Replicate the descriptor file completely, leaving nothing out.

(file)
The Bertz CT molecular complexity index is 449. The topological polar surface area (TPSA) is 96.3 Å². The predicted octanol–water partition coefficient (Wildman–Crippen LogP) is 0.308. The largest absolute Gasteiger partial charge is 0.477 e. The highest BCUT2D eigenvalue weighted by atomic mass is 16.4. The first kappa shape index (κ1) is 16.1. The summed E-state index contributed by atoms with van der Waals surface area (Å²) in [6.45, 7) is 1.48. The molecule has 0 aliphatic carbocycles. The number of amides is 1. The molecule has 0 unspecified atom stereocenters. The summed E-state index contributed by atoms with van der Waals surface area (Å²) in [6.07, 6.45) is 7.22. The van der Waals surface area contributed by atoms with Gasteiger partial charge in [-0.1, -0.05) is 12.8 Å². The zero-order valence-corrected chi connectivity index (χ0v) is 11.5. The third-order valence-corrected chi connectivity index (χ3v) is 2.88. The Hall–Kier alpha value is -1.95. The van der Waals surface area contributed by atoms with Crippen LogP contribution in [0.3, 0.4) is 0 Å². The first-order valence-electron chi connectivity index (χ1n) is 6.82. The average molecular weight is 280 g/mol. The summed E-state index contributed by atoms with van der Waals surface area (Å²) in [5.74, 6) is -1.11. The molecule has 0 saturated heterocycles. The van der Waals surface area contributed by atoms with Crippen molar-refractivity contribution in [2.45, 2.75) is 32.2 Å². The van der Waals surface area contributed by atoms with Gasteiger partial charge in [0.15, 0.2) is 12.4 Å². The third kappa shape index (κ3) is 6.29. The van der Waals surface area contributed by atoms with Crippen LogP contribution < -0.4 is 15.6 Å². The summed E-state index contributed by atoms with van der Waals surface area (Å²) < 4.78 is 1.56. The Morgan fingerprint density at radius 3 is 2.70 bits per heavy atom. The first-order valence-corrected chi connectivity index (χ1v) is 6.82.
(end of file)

The Bertz CT molecular complexity index is 449. The topological polar surface area (TPSA) is 96.3 Å². The predicted octanol–water partition coefficient (Wildman–Crippen LogP) is 0.308. The largest absolute Gasteiger partial charge is 0.477 e. The highest BCUT2D eigenvalue weighted by atomic mass is 16.4. The first kappa shape index (κ1) is 16.1. The summed E-state index contributed by atoms with van der Waals surface area (Å²) in [6.45, 7) is 1.48. The molecule has 0 aliphatic carbocycles. The number of amides is 1. The molecule has 0 unspecified atom stereocenters. The summed E-state index contributed by atoms with van der Waals surface area (Å²) in [6.07, 6.45) is 7.22. The van der Waals surface area contributed by atoms with Gasteiger partial charge in [-0.1, -0.05) is 12.8 Å². The zero-order valence-corrected chi connectivity index (χ0v) is 11.5. The third-order valence-corrected chi connectivity index (χ3v) is 2.88. The Hall–Kier alpha value is -1.95. The van der Waals surface area contributed by atoms with Crippen LogP contribution in [0.3, 0.4) is 0 Å². The first-order valence-electron chi connectivity index (χ1n) is 6.82. The average molecular weight is 280 g/mol. The summed E-state index contributed by atoms with van der Waals surface area (Å²) in [5.74, 6) is -1.11. The molecule has 0 saturated heterocycles. The van der Waals surface area contributed by atoms with Crippen molar-refractivity contribution in [2.45, 2.75) is 32.2 Å². The van der Waals surface area contributed by atoms with Gasteiger partial charge in [0.15, 0.2) is 12.4 Å². The third kappa shape index (κ3) is 6.29. The van der Waals surface area contributed by atoms with Crippen LogP contribution < -0.4 is 15.6 Å². The summed E-state index contributed by atoms with van der Waals surface area (Å²) < 4.78 is 1.56. The Morgan fingerprint density at radius 3 is 2.70 bits per heavy atom. The first-order valence-corrected chi connectivity index (χ1v) is 6.82.